Article No :1756 | May 13, 2020 | by Lia D. McCabe
Presented at DCUX 2019 as “Fly On The Wall” talk by Lia D. McCabe
If only this worked!
Tip 1: Use a naturalistic approach
By using a naturalistic approach or ‘in-the-wild’ observation, we can gain qualitative and even quantitative outputs that are more reliable and more likely to encounter true-to-life user frustrations than in a structured setting.
A great approach is using session-replay and heatmaps as a tool for unmoderated remote testing. For instance, at my company, we wanted to know how we could improve our medical Guidelines page to make documents and related materials easier to find. To accomplish this, we utilized a naturalistic approach through observation of recorded user sessions and heat mapping on the Guidelines page. Now there are a lot of great tools out there but there’s one, in particular, I’d recommend, which leads me to tip #2.
Tip 2: Utilize the right tools
It’s important to have tools that work with us…not against us, and in my experience Mouseflow is that tool.
Mouseflow allows us to record-and-replay or live-watch user behavior to identify problems they may encounter. Because it’s just a line of code that’s placed on any website, there is no recruitment or scheduling necessary. You can turn this code on and off at any time and can adjust your sample size at any point. This makes usability testing quick, easy, and flexible. Session-replays let you see exactly what users are doing on the screen while the heatmaps track clicks, mouse movements, scrolling, and other data points to get to the bottom of your research questions. This tool allowed us to gain many actionable insights for our redesign.
Heatmapping session utilizing Mouseflow tool (www.mouseflow.com). The white/orange indicates high-level of user activity in the form of clicks.
For instance, when reviewing the video replays on our Guidelines page, we observed that users were struggling to find what they were looking for. This was indicated by users continuously scrolling and clicking the ‘more’ button until ultimately abandoning the page. We also observed users typing in various versions of similar text when seeking related content, which the search was not returning. Some of these sessions lasted as long as 20 minutes. We were able to infer that it was not clear to users what text was a clickable link vs. a title or header, which led to frustration in the form of ‘rage-clicks’.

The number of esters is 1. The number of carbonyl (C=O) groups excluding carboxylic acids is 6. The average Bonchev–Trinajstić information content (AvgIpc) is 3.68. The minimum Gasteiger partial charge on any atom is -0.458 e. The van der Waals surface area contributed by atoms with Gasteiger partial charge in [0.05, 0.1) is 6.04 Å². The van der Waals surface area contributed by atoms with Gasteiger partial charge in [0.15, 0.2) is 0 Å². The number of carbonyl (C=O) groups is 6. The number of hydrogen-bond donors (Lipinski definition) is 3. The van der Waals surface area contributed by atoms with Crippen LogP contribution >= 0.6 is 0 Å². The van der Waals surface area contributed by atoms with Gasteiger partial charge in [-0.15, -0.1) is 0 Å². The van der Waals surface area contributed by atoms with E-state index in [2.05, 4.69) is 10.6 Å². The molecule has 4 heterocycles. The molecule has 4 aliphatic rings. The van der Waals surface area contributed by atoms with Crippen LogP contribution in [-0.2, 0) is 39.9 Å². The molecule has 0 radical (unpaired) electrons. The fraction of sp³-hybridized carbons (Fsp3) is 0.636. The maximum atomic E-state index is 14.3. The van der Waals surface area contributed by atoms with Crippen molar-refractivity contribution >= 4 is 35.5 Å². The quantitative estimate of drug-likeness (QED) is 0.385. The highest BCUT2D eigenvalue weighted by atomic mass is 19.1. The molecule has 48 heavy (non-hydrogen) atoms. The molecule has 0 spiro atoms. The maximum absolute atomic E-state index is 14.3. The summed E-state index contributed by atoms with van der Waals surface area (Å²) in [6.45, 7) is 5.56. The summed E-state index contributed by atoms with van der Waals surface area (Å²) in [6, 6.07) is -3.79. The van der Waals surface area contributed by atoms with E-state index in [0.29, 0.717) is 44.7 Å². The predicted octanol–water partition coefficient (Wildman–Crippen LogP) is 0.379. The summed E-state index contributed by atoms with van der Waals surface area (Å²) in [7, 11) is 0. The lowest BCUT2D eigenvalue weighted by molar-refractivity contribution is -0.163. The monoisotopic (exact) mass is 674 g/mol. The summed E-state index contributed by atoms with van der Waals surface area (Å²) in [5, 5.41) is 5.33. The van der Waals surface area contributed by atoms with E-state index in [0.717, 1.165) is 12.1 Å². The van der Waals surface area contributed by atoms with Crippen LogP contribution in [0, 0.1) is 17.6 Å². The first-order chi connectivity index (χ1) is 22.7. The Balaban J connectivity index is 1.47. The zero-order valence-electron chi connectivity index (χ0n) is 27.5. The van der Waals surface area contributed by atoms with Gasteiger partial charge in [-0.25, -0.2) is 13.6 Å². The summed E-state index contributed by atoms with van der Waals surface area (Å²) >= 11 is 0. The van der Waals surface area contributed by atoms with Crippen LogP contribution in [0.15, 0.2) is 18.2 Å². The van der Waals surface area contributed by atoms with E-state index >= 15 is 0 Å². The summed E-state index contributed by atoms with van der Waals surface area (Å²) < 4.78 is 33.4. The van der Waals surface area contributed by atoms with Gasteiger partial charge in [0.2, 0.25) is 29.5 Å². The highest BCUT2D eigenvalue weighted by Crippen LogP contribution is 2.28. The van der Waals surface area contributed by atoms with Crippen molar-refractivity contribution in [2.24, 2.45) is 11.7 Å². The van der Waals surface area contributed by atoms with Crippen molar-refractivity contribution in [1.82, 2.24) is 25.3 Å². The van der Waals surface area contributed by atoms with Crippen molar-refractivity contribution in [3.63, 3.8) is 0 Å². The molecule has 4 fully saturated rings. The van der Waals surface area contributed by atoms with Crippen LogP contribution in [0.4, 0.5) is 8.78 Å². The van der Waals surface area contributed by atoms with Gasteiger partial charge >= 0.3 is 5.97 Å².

We also noted that users typically were not interested in or did not notice the triptychs at the top of the page as indicated by the low level of heatmap activity in scrolling, attention, and click categories. This informed our research question and led us to ask follow up questions such as: how can we make the search and browse functionality more efficient? Is the triptychs valuable to users or should we consider removing it? And so this leads to my third and final tip.
Tip 3: Hypothesize & Validate
Considering this data, we formed a new design hypothesis: If we remove the triptychs and pull the content of the guidelines to a landing page in a more easily digestible format, then users would be more likely to find what they need and become less frustrated.
With the knowledge gained through the naturalistic approach, we redesigned the Guidelines page and ran a second Mouseflow test. This time, heatmaps indicated users were often finding what they were looking for right away, typically clicking on pdfs or the latest Guidelines. Sessions were shorter and there were no rage clicks.
In summary, qualitative research can generate lots of ideas for product improvement as it reveals possibilities that aren’t found in quantitative research. So, if you’re short on time and resources, give the Fly-on-the-wall method a chance.